Although we understand that the final rule with changes to the ASC payment system is tentatively scheduled for April 2001, waiting until next year to implement an ASC facility fee for ESWL could cause an interruption in service to Medicare beneficiaries. For example, if the Stark II final rule goes into effect in October 2000 and the ASC final rule goes into effect in April 2001, how will Medicare beneficiaries be affected during these six months?

In this case-because ASCs are exempt from Stark law-allowing an ASC facility fee for ESWL in advance of the final rule would be in the best interest of Medicare beneficiaries. And, due to the unique circumstances surrounding payment for lithotripsy services in an ASC, we believe HCFA could allow facility fee payments for this procedure prior to release of the final rule. As you know, a final ASC facility fee for ESWL has been delayed for many years. This delay is particularly troublesome in light of the relationship between the ASC payment regulation and the Stark regulation.

When HCFA published its December 31, 1991 final notice which added ESWL to the list of ASC covered procedures, the American Lithotripsy Society (ALS) filed a lawsuit challenging HCFA's determination that ESWL is a surgical procedure under the ASC benefit and questioning the facility fee established by HCFA. The court decision upheld HCFA's classification of ESWL as a surgical procedure, but postponed implementation of the lithotripsy facility fee pending further review of the rate-setting issue.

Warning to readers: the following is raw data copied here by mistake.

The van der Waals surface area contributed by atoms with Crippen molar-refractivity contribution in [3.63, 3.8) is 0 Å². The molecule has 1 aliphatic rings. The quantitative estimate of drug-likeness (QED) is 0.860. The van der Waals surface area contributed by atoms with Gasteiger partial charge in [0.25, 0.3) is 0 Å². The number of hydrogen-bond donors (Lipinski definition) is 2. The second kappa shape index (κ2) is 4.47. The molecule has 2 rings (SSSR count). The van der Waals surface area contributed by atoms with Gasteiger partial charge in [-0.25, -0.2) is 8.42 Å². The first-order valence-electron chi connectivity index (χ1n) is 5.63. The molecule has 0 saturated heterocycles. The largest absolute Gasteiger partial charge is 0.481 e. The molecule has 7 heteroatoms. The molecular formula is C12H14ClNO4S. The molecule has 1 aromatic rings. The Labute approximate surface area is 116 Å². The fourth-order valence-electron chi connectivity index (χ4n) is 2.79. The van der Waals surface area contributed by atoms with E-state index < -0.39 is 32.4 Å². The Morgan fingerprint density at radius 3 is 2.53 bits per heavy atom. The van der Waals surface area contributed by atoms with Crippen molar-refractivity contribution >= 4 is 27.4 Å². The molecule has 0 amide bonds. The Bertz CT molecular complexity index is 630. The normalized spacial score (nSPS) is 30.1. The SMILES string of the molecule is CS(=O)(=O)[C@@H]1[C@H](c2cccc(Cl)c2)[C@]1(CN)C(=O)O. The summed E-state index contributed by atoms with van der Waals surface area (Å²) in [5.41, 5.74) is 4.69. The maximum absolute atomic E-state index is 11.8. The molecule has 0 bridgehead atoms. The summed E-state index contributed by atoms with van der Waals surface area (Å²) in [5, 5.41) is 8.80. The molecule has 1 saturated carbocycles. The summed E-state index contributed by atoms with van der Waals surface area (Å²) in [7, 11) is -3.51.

Therefore, while ESWL does not have an established payment rate, it is technically payment rate #9 on the ASC list (see sheet below). Furthermore, although determination of a facility fee for ESWL was delayed in the past due to the ALS court case, HCFA's recent decisions to delay publication of a final rule were due to its own Y2K computer concerns.

Consequently, it is important for HCFA to consider how the timing of the Stark and ASC rules will affect Medicare beneficiary access to this important service which treats a painful condition and to institute a contingency plan to ensure that service to beneficiaries is not interrupted. We think the easiest and best plan would be to allow immediate payment of the facility fee for ESWL performed in an ASC.

Thank you for considering our comments; we look forward to discussing this further. If you have any questions, please contact Mr. Scott Reid, Government Relations Manager, at 410-223- 4324.

Irwin N. Frank, M.D., FACS
President
American Urological Association

cc: American Lithotripsy Society

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American Lithotripsy Society
305 Second Avenue, Suite 200
Waltham, Massachusetts 02451
Telephone: (781) 895-9098
Fax: (781) 895-9088
email:
als@lithotripsy.org


ALS website developed
& maintained by
Sigsby Communications

 

 



 

 

 

 

 

 

 

 

 

 

 

 

 

 


American Lithotripsy Society
305 Second Avenue, Suite 200
Waltham, Massachusetts 02451
Telephone: (781) 895-9098
Fax: (781) 895-9088
email:
als@lithotripsy.org


ALS website developed
& maintained by
Sigsby Communications